The medieval conflict between the Knights and Assassins in Assassin’s Creed is sufficiently distanced from the modern period to allow dissociation while nevertheless providing the impetus necessary to learn about points in history that have shaped our culture today from the perspective of another.

The video game, now a massive consumer fueled chain, focuses on three different time periods. I wont’ go into too much detail, and you can view specifics about the game here, but briefly, since I only have fifteen minutes, I will be focusing on the earliest of the time periods depicted, the twelfth century during the Third Crusade. First, the name is an arbitrary distinction – an attempt historians have made to differentiate between the various expeditions, often ignoring the various smaller skirmishes and battles taking place in between the larger endeavors. However, I too will focus on what is traditionally considered the Third Crusade, if only to narrow my research, and also to align my findings with the depictions found within Assassin’s Creed.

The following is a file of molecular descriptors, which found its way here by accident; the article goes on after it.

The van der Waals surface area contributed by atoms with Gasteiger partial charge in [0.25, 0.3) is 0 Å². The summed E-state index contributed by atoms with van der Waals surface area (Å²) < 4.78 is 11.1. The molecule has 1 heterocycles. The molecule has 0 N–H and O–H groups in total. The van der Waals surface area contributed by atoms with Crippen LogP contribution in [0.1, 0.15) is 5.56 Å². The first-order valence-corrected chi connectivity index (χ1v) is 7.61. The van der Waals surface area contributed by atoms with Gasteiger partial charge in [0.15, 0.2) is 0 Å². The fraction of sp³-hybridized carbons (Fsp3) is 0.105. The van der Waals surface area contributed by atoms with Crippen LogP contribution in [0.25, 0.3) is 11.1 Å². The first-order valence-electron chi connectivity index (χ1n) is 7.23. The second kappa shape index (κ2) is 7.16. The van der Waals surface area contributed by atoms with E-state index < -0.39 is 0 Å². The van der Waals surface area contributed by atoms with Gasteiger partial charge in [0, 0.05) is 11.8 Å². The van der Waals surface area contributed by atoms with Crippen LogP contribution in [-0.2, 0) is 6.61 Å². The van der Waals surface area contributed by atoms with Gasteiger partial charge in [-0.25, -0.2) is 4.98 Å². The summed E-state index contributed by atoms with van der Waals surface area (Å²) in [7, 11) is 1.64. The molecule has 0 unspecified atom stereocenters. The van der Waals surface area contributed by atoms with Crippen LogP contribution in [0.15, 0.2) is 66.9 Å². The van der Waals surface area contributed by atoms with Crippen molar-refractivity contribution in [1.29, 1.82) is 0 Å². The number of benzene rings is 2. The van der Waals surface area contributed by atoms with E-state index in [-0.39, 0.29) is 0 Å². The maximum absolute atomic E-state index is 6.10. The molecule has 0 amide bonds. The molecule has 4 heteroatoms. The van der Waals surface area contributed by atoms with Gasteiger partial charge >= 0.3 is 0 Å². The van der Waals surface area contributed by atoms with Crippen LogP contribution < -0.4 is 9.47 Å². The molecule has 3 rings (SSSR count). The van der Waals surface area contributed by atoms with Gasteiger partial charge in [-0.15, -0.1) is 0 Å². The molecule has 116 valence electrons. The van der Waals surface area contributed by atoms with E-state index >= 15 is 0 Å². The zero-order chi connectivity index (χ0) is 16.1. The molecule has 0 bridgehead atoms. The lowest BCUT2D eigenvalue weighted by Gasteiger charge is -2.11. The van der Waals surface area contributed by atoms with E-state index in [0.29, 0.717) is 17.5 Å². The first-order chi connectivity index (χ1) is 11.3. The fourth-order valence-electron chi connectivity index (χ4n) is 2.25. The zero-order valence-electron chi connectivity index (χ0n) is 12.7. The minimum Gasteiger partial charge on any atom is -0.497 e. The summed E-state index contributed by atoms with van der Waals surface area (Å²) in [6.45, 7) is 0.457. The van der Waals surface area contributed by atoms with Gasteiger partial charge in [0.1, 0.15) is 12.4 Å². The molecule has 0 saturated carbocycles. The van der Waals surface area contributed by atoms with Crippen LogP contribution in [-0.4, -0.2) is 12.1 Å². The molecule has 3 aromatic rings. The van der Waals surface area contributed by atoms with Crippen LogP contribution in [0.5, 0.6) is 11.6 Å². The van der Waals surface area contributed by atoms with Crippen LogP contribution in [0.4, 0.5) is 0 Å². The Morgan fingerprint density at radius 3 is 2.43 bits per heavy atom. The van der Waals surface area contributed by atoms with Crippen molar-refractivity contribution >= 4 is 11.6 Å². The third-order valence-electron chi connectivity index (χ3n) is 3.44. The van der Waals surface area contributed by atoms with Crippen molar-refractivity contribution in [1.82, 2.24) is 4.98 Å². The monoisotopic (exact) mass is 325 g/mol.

(Philip Augustus arriving in Palestine, Royal 16GVI f. 350v)


(Battle of Arsuf, September 7, 1191)


(Assassin’s Creed screenshot of what is supposed to be the same time period as the two above)

The historiography for the period is incredibly problematic due to the high concentration of points of view associated with the Crusades. In other words, this is not a simple “us versus them” issue where you either look at it from the Christian perspective or from that of the Saracens. Within each group there are several denominations, nationalities, and interests – not everyone was in it for spirituality, and neither sides were as unified or hostile as it may have initially appeared.